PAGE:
Sunday, February 04, 2007

"My First Super Bowl": A Guide

There are a lot of "first" sports moments for Gabe in this first year -- whether he understands them or not.

There was the BCS title game a few weeks ago (particularly relevant for his Florida fan-ness... not that we let him stay up for the 8:45 kickoff), and -- of course -- there's his first Super Bowl today.

With that 6 p.m. Super Bowl start time, he'll get at least 90 minutes of playtime in the living room while the adults hang out eating, drinking, TV-viewing and ad-commenting.

(Note: I'm not big on him watching the TV directly, but I love the idea of him being in the SB-watching party environment.)

A few etiquette tips Gabe (or any kid partaking) needs to be taught:

(1) Talk is fine during the actual game, but everyone is expected to pipe down for the ads. I look forward to explaining to Gabe the seeming contradiction of talking during the action and get quiet for the marketing. (The era of DVR and TiVo has made this less of an issue, because you can always do a fast-rewind if you miss something.)

(2) Eat all you want, but don't (a) kill the chip bowl and or drink cooler without refilling it or offering to get people a new drink or (b) forget to bring something to the party -- it can be something you want to eat, but make sure that it's not something ONLY you want to eat.

(3) Buy at least one "square" in the Super Bowl pool on behalf of each of your kids. It'll give them something to get excited about, especially if they are too young to follow the game. Buying one for you or your spouse is optional.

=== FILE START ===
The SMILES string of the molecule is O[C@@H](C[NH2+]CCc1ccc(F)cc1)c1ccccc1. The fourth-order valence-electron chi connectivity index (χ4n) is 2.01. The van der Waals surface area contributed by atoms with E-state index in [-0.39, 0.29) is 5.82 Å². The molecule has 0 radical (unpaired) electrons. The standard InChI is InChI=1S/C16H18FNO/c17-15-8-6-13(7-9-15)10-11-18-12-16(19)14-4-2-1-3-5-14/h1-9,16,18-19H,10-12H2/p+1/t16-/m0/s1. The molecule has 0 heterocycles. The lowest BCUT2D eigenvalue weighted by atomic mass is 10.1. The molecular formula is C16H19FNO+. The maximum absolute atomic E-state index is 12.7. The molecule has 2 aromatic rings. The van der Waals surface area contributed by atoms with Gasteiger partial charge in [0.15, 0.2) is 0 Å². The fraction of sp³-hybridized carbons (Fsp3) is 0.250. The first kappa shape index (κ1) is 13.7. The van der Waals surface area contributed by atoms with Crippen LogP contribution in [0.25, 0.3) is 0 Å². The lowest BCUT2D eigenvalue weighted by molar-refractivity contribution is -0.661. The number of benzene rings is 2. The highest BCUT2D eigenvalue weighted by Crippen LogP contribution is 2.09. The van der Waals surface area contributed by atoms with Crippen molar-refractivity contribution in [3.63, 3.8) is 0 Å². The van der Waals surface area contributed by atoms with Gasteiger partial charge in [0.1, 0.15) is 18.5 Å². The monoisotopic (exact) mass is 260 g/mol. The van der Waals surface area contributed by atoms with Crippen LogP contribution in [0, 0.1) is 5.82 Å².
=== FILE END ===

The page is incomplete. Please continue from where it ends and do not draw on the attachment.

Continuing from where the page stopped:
(4) Help your kid find a rooting interest. Even if neither team in the game is their usual favorite team. I mentioned Gabe's below (residual Florida allegiance, family legacy of Bears fandom). It could be a favorite player, the more favorite city, the more favorite uniforms (or, "What's Happening"-style, more favorite helmet designs). If the kid is really young, it could simply be the team name they can pronounce most easily. (For Gabe, this was a push, between the "Beh" sound of "Bears" and "Kuh" sound of "Colts." Both got similar reactions.)

This year, for the first time, I'm looking forward (or not) to the implications that Gabe has to go to bed sometime during the 2nd quarter. Fortunately, we're having the SB-watching party at our apartment, so I won't miss much of the game, but what happens when it's a "road game" and we have to leave a party mid-game? I suppose that's what portable car-seats are for -- just stick him in a spare bedroom and stick around until the game is over. Or is that irresponsible?

Let me know how you helped your kids participate in the game-watching. Do you have any particular rules or traditions? Enjoy the game!

-- D.S.

5 comments:

jhawkjjm said...

We didn't go anywhere for a super bowl party, so it was just a "quiet" night at the house. Part of that is me because I hate being around people smoking and/or drinking. Can't stand the smell and really don't want her around it.